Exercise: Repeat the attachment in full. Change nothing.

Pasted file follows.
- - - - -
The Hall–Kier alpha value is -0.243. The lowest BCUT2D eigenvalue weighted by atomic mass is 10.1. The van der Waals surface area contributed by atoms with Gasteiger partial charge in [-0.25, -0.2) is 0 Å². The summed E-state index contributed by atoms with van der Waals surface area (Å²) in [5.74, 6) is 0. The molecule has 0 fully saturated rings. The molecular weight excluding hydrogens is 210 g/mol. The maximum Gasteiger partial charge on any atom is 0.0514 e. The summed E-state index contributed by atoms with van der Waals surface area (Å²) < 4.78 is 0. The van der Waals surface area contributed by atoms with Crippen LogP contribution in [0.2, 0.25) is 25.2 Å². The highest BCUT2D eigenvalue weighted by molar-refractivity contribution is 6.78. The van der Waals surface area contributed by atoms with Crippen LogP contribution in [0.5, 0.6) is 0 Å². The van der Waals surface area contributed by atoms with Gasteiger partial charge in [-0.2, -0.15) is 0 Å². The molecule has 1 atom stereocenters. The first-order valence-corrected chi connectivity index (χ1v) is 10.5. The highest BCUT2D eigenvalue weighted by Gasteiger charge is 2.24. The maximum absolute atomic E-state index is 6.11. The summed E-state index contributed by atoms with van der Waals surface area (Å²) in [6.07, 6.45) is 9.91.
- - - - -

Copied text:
The Hall–Kier alpha value is -0.243. The lowest BCUT2D eigenvalue weighted by atomic mass is 10.1. The van der Waals surface area contributed by atoms with Gasteiger partial charge in [-0.25, -0.2) is 0 Å². The summed E-state index contributed by atoms with van der Waals surface area (Å²) in [5.74, 6) is 0. The molecule has 0 fully saturated rings. The molecular weight excluding hydrogens is 210 g/mol. The maximum Gasteiger partial charge on any atom is 0.0514 e. The summed E-state index contributed by atoms with van der Waals surface area (Å²) < 4.78 is 0. The van der Waals surface area contributed by atoms with Crippen LogP contribution in [0.2, 0.25) is 25.2 Å². The highest BCUT2D eigenvalue weighted by molar-refractivity contribution is 6.78. The van der Waals surface area contributed by atoms with Crippen LogP contribution in [0.5, 0.6) is 0 Å². The van der Waals surface area contributed by atoms with Gasteiger partial charge in [-0.2, -0.15) is 0 Å². The molecule has 1 atom stereocenters. The first-order valence-corrected chi connectivity index (χ1v) is 10.5. The highest BCUT2D eigenvalue weighted by Gasteiger charge is 2.24. The maximum absolute atomic E-state index is 6.11. The summed E-state index contributed by atoms with van der Waals surface area (Å²) in [6.07, 6.45) is 9.91.